Wednesday, June 19, 2013

CyberSecurity Resources

A question we are getting recently is: How can eValid be used to support cybersecurity work? In other words, given the very specialized needs of searching for and pinpointing cybersecurity vulnerabilities, what resources can eValid bring to the table?

For one thing, cybersecurity is a big area, involving a wide range of techniques -- static analysis, dynamic analysis, inspection, and a variety of other options. Because eValid's view is 100% client-side, its technology is only able to provide insight on how things operate from the browser, that is, at the client-side.

But that is in some ways one of the most potentially fruitful areas for which cyber vulnerability analysis can be performed.

As OWASP's section on Testing for AJAX Vulnerabilities points out, the use of AJAX "... the advent of AJAX accounts for an "...Increased Attack Surface..." because AJAX "...throws in additional ways to potentially inject malicious content." In other words, AJAX is an untapped issue in the security world.
eValid can easily handle AJAX applications, and resources inside eValid can then be used to extract the information needed to expose problems due specifically to AJAX application's asynchronous, client-server cooperative nature. So eValid seems to be a good fit for this kind of work, in an area in which it is already strong. The capabilities eValid can supply to a cyberthreat analysis effort are summarized in this CyberSecurity Resource Summary.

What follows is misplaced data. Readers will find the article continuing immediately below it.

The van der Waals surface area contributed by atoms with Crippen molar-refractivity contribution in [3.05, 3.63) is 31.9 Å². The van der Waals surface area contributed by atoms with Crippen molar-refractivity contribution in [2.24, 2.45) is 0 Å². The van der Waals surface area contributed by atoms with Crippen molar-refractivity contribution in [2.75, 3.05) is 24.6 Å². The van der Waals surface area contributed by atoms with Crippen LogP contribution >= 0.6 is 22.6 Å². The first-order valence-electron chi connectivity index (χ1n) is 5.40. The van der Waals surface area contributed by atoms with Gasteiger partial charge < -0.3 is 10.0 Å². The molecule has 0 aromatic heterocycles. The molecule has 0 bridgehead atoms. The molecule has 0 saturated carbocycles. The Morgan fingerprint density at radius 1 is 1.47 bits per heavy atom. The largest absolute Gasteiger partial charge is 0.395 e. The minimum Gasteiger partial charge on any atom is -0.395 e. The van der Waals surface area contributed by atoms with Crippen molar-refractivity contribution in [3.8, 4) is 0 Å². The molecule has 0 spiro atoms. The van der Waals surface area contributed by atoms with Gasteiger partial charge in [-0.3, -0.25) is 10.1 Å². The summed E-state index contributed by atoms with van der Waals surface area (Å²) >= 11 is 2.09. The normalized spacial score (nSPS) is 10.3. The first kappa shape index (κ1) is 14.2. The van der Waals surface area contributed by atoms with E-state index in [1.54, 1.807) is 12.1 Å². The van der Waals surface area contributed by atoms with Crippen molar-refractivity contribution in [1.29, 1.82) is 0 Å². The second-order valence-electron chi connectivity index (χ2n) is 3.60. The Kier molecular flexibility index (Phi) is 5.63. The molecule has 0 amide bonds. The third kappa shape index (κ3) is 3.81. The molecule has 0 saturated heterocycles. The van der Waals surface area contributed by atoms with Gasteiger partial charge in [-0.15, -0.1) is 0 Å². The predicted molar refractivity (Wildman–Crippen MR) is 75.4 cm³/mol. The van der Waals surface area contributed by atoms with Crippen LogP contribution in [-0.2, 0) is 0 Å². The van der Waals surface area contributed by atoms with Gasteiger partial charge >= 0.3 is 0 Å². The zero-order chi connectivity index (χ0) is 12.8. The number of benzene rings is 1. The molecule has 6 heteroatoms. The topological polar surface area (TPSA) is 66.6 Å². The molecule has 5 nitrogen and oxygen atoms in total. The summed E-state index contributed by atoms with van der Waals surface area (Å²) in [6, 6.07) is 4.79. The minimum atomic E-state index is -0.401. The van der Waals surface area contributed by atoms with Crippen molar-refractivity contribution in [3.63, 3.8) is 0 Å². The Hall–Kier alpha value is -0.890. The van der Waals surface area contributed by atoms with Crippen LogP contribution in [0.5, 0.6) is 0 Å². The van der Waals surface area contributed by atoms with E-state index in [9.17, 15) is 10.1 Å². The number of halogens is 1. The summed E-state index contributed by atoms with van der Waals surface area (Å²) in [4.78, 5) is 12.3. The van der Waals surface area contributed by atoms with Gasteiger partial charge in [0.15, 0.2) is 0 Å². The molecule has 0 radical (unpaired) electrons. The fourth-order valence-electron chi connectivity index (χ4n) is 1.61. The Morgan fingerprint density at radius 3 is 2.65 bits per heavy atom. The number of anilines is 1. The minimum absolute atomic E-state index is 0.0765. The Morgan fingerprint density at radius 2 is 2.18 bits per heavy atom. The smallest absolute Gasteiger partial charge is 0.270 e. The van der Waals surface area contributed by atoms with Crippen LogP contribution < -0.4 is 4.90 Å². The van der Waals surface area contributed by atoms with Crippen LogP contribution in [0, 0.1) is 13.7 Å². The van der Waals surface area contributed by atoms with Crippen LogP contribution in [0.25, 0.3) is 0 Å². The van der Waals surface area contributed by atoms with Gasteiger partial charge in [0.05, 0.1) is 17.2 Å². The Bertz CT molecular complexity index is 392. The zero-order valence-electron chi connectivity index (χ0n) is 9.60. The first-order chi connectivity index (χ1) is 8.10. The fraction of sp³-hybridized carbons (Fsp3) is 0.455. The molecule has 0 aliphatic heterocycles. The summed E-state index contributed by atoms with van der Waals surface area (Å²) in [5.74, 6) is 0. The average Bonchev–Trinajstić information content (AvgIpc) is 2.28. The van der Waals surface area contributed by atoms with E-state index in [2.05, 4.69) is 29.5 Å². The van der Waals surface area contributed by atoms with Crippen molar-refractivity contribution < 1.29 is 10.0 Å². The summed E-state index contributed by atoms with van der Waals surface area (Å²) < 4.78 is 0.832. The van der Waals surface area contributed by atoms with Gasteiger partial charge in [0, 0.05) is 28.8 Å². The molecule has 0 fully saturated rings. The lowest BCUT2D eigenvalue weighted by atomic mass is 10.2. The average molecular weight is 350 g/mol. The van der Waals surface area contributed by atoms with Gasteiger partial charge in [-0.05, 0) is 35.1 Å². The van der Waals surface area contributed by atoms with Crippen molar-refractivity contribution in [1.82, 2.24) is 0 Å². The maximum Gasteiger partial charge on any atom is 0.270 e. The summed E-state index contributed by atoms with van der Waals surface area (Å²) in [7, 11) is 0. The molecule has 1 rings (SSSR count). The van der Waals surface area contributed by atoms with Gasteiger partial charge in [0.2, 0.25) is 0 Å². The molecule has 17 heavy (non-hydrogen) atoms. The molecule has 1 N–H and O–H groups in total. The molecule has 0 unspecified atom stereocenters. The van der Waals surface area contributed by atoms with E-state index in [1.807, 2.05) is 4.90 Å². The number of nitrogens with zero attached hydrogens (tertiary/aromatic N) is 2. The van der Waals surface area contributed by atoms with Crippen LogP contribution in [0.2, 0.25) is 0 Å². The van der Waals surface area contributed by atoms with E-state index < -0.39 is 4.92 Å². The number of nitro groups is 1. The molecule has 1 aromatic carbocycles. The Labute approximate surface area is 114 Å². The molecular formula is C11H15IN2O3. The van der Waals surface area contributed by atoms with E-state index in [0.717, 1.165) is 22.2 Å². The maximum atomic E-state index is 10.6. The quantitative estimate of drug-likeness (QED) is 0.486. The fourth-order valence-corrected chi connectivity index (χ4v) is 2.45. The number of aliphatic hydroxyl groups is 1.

Saturday, June 15, 2013

Selected Recent Forum Posts

Here is a selection of some of the posts that we think would be of general interest.

Monday, June 10, 2013

How to get a good playback on an AJAX site?

Do you have any special recommendations for me on how to get a good playback on an AJAX site?

Fair question, but also a very broad question.

Web applications that employ AJAX can range from very simple (for example, a simple autocomplete activity), to the very, very complex (for example, the recently introduced email system from Microsoft which they are pitching as better that Gmail).

At a very high level we have found this method of using eValid to test and measure AJAX applications to be the most effective:

(1) Make a recording from life first. "From life" means, using the out-of-the-box settings, make a recording from the starting URL to the point where you are going to be validating a result. The Wait times that eValid puts into your script will, at playback time, provide a crude level of synchronization.

(2) Play the recording ought to work the first time assuming you have not edited the script and are not multiplying the Wait times by the Wait Time Multiplier to make things "go faster."

(3) Now, play back the script increasing the speed -- and increasing the changes for a script de-sync due to AJAX. When the script de-sync's, mark that spot in the playback, go back to that point, and record some kind of synchronization step. Repeat this until you can run your script with the Wait Time Multiplier = 0 -- that is, with NO wait times, but only synchronizations.

To a first level, this will get you a good script. Of course it can become more complex if you want to do structural testing on the page or if you want to replace some parts of your script with fancy DOM manipulations.

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